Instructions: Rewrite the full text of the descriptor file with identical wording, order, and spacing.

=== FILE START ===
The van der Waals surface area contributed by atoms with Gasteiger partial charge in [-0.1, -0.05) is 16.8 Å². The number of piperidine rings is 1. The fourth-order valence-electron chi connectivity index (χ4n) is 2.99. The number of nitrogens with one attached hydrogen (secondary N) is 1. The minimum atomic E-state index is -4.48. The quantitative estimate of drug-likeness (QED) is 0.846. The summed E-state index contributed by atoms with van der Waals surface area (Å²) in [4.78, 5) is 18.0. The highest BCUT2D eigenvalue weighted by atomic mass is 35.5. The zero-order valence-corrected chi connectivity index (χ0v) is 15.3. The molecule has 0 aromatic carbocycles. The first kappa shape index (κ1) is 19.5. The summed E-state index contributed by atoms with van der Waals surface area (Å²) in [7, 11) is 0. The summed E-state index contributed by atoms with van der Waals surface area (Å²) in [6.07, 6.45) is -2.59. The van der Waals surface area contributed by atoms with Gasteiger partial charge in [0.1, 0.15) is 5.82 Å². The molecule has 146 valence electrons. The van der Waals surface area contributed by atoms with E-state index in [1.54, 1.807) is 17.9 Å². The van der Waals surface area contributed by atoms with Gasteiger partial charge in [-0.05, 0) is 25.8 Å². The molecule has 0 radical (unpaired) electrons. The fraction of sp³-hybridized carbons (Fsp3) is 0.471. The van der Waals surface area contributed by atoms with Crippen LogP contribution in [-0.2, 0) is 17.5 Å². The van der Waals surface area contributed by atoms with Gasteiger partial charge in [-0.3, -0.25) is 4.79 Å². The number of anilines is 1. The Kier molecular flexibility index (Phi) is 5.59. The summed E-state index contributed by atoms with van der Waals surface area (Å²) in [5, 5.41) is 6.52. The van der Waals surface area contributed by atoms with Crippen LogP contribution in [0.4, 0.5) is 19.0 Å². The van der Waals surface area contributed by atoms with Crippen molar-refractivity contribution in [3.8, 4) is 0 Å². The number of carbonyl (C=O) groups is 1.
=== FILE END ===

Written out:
The van der Waals surface area contributed by atoms with Gasteiger partial charge in [-0.1, -0.05) is 16.8 Å². The number of piperidine rings is 1. The fourth-order valence-electron chi connectivity index (χ4n) is 2.99. The number of nitrogens with one attached hydrogen (secondary N) is 1. The minimum atomic E-state index is -4.48. The quantitative estimate of drug-likeness (QED) is 0.846. The summed E-state index contributed by atoms with van der Waals surface area (Å²) in [4.78, 5) is 18.0. The highest BCUT2D eigenvalue weighted by atomic mass is 35.5. The zero-order valence-corrected chi connectivity index (χ0v) is 15.3. The molecule has 0 aromatic carbocycles. The first kappa shape index (κ1) is 19.5. The summed E-state index contributed by atoms with van der Waals surface area (Å²) in [7, 11) is 0. The summed E-state index contributed by atoms with van der Waals surface area (Å²) in [6.07, 6.45) is -2.59. The van der Waals surface area contributed by atoms with Gasteiger partial charge in [0.1, 0.15) is 5.82 Å². The molecule has 146 valence electrons. The van der Waals surface area contributed by atoms with E-state index in [1.54, 1.807) is 17.9 Å². The van der Waals surface area contributed by atoms with Gasteiger partial charge in [-0.05, 0) is 25.8 Å². The molecule has 0 radical (unpaired) electrons. The fraction of sp³-hybridized carbons (Fsp3) is 0.471. The van der Waals surface area contributed by atoms with Crippen LogP contribution in [-0.2, 0) is 17.5 Å². The van der Waals surface area contributed by atoms with Gasteiger partial charge in [-0.3, -0.25) is 4.79 Å². The number of anilines is 1. The Kier molecular flexibility index (Phi) is 5.59. The summed E-state index contributed by atoms with van der Waals surface area (Å²) in [5, 5.41) is 6.52. The van der Waals surface area contributed by atoms with Crippen LogP contribution in [0.4, 0.5) is 19.0 Å². The van der Waals surface area contributed by atoms with Crippen molar-refractivity contribution in [3.8, 4) is 0 Å². The number of carbonyl (C=O) groups is 1.